The study, led by Robert Clarke, Ph.D., D.Sc., professor of oncology, shows that there may be an association between the gene IRF 1 (Interferon Regulatory Factor) and breast tumor resistance to tamoxifen or other antiestrogen treatment. IRF 1 is a tumor suppressor gene not previously associated with breast cancer.
"We hope that by pinpointing the connection between IRF 1 and breast cancer, we may be able to better identify which patients will respond to antiestrogen treatment and which patients will ultimately develop antiestrogen resistance," said Clarke.
Antiestrogen therapy is currently the most effective means to manage hormone-dependent breast cancer and has the fewest serious side effects. Hormone-dependent breast cancer accounts for approximately one-third of all breast cancer cases. The most widely prescribed antiestrogen therapy is tamoxifen, which blocks the activity of the estrogen hormone in breast tissue and can increase patients' overall survival. However about a third of breast tumors that might be expected to respond (because they express receptors for estrogen) are resistant to antiestrogens from the onset of treatment, and many initially responsive tumors sooner or later become resistant.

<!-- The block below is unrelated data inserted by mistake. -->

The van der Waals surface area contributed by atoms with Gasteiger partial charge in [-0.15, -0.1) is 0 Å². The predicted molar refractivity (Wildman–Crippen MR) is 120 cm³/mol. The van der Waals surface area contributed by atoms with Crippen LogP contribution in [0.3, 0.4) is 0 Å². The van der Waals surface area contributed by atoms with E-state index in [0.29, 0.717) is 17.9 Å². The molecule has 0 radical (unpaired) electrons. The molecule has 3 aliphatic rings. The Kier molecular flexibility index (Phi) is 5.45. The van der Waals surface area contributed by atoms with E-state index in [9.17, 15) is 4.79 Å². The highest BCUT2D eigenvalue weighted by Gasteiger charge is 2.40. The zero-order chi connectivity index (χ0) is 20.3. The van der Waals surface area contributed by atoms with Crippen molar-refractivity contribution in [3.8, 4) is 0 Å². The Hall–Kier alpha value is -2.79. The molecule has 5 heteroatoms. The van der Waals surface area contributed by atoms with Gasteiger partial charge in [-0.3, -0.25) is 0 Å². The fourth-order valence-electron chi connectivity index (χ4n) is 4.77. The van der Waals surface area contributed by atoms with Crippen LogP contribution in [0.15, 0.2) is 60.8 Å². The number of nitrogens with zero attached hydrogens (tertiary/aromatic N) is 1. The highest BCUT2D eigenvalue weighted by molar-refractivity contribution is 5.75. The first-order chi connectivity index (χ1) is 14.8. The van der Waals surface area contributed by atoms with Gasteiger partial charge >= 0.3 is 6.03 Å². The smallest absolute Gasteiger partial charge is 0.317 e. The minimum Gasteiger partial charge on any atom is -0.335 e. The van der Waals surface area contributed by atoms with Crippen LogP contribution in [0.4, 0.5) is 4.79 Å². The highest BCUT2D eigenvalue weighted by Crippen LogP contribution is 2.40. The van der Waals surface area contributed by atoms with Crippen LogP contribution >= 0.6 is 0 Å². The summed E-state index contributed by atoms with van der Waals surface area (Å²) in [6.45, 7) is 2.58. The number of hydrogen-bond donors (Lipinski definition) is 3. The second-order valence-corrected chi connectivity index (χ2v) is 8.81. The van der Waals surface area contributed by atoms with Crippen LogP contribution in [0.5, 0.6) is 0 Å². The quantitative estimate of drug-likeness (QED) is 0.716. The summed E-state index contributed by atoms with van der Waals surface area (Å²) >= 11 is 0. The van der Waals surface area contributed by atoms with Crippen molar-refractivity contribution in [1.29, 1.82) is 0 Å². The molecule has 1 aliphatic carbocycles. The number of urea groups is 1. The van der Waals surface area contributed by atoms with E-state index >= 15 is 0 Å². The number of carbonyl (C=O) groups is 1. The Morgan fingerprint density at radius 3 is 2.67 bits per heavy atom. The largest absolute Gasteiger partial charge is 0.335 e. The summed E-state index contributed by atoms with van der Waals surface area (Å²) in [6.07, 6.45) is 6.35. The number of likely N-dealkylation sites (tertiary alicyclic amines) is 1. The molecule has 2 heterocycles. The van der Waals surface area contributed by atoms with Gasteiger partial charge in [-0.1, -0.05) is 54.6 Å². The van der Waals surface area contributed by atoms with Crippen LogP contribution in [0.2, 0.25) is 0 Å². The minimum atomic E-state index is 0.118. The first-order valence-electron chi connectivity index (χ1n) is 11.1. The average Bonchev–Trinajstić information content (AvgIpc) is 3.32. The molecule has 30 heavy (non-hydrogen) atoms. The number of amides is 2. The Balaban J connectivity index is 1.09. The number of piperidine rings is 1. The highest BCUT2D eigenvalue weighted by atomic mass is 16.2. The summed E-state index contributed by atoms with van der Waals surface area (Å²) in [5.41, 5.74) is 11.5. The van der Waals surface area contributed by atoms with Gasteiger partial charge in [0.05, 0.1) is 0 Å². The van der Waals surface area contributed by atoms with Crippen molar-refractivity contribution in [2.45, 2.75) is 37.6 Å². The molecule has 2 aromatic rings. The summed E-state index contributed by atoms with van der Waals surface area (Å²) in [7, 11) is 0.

The Lombardi researchers studied a series of antiestrogen-sensitive and antiestrogen-resistant human breast cells using a variety of different microarray technologies.
"The logical implication of our work is that by adding the protein interferon to antiestrogen therapy, we should be able to turn on the IRF 1 gene to make these tumors sensitive to antiestrogen therapy, hopefully inhibiting new breast cancers or reoccurrences
Contact: Elizabeth McDonald
Georgetown University Medical Center